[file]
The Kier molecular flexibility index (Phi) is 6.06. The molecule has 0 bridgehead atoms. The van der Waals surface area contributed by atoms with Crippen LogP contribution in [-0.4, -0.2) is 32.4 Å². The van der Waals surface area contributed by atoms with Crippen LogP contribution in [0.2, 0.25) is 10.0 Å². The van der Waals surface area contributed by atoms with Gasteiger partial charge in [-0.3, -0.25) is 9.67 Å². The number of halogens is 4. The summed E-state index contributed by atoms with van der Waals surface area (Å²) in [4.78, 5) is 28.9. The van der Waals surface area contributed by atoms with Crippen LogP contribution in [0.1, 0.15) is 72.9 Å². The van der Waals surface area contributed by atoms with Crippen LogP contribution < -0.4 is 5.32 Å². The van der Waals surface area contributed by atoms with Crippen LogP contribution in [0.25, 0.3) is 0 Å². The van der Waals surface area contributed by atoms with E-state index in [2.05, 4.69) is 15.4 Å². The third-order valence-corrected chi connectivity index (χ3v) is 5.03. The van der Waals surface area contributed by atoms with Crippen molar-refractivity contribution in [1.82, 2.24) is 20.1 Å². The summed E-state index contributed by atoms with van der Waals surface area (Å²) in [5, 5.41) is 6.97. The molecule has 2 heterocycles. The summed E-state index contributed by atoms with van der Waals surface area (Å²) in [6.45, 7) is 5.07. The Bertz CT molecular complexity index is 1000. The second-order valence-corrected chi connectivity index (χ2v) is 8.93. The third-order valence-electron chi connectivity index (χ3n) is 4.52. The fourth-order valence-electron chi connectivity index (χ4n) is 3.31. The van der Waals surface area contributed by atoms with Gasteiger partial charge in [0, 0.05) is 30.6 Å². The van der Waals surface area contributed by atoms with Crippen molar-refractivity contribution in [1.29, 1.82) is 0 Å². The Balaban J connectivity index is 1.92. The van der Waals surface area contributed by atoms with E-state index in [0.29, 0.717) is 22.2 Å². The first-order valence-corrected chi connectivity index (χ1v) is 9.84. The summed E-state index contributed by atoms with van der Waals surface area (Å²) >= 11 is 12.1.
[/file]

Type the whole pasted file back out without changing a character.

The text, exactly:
The Kier molecular flexibility index (Phi) is 6.06. The molecule has 0 bridgehead atoms. The van der Waals surface area contributed by atoms with Crippen LogP contribution in [-0.4, -0.2) is 32.4 Å². The van der Waals surface area contributed by atoms with Crippen LogP contribution in [0.2, 0.25) is 10.0 Å². The van der Waals surface area contributed by atoms with Gasteiger partial charge in [-0.3, -0.25) is 9.67 Å². The number of halogens is 4. The summed E-state index contributed by atoms with van der Waals surface area (Å²) in [4.78, 5) is 28.9. The van der Waals surface area contributed by atoms with Crippen LogP contribution in [0.1, 0.15) is 72.9 Å². The van der Waals surface area contributed by atoms with Crippen LogP contribution < -0.4 is 5.32 Å². The van der Waals surface area contributed by atoms with Crippen LogP contribution in [0.25, 0.3) is 0 Å². The van der Waals surface area contributed by atoms with E-state index in [2.05, 4.69) is 15.4 Å². The third-order valence-corrected chi connectivity index (χ3v) is 5.03. The van der Waals surface area contributed by atoms with Crippen molar-refractivity contribution in [1.82, 2.24) is 20.1 Å². The summed E-state index contributed by atoms with van der Waals surface area (Å²) in [5, 5.41) is 6.97. The molecule has 2 heterocycles. The summed E-state index contributed by atoms with van der Waals surface area (Å²) in [6.45, 7) is 5.07. The Bertz CT molecular complexity index is 1000. The second-order valence-corrected chi connectivity index (χ2v) is 8.93. The third-order valence-electron chi connectivity index (χ3n) is 4.52. The fourth-order valence-electron chi connectivity index (χ4n) is 3.31. The van der Waals surface area contributed by atoms with Gasteiger partial charge in [0, 0.05) is 30.6 Å². The van der Waals surface area contributed by atoms with Crippen molar-refractivity contribution in [1.29, 1.82) is 0 Å². The Balaban J connectivity index is 1.92. The van der Waals surface area contributed by atoms with E-state index in [0.29, 0.717) is 22.2 Å². The first-order valence-corrected chi connectivity index (χ1v) is 9.84. The summed E-state index contributed by atoms with van der Waals surface area (Å²) >= 11 is 12.1.